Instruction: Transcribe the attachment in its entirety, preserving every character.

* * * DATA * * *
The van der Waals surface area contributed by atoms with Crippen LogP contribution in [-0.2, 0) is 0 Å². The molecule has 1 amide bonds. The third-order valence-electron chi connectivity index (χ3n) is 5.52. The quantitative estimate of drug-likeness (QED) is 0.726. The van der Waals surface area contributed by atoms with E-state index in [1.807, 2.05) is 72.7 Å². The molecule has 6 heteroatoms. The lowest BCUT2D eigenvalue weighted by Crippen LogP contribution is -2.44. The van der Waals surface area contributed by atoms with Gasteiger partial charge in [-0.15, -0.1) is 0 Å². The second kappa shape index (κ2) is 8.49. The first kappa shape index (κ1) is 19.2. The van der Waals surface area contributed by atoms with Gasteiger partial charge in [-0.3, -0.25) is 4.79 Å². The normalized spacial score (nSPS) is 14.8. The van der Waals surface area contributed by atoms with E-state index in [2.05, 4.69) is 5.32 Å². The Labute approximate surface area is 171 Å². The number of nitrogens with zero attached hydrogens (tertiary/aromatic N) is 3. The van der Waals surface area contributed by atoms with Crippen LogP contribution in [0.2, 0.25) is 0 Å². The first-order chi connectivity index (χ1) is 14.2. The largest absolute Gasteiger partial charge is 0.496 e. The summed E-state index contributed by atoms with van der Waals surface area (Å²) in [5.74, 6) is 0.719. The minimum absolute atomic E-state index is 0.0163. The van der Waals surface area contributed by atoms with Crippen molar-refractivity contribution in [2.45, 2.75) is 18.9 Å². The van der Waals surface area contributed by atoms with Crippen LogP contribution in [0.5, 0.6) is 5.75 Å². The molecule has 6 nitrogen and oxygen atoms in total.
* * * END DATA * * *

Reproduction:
The van der Waals surface area contributed by atoms with Crippen LogP contribution in [-0.2, 0) is 0 Å². The molecule has 1 amide bonds. The third-order valence-electron chi connectivity index (χ3n) is 5.52. The quantitative estimate of drug-likeness (QED) is 0.726. The van der Waals surface area contributed by atoms with E-state index in [1.807, 2.05) is 72.7 Å². The molecule has 6 heteroatoms. The lowest BCUT2D eigenvalue weighted by Crippen LogP contribution is -2.44. The van der Waals surface area contributed by atoms with Gasteiger partial charge in [-0.15, -0.1) is 0 Å². The second kappa shape index (κ2) is 8.49. The first kappa shape index (κ1) is 19.2. The van der Waals surface area contributed by atoms with Gasteiger partial charge in [-0.3, -0.25) is 4.79 Å². The normalized spacial score (nSPS) is 14.8. The van der Waals surface area contributed by atoms with E-state index in [2.05, 4.69) is 5.32 Å². The Labute approximate surface area is 171 Å². The number of nitrogens with zero attached hydrogens (tertiary/aromatic N) is 3. The van der Waals surface area contributed by atoms with Crippen LogP contribution in [0.2, 0.25) is 0 Å². The first-order chi connectivity index (χ1) is 14.2. The largest absolute Gasteiger partial charge is 0.496 e. The summed E-state index contributed by atoms with van der Waals surface area (Å²) in [5.74, 6) is 0.719. The minimum absolute atomic E-state index is 0.0163. The van der Waals surface area contributed by atoms with Crippen molar-refractivity contribution in [2.45, 2.75) is 18.9 Å². The van der Waals surface area contributed by atoms with Crippen LogP contribution in [0.5, 0.6) is 5.75 Å². The molecule has 6 nitrogen and oxygen atoms in total.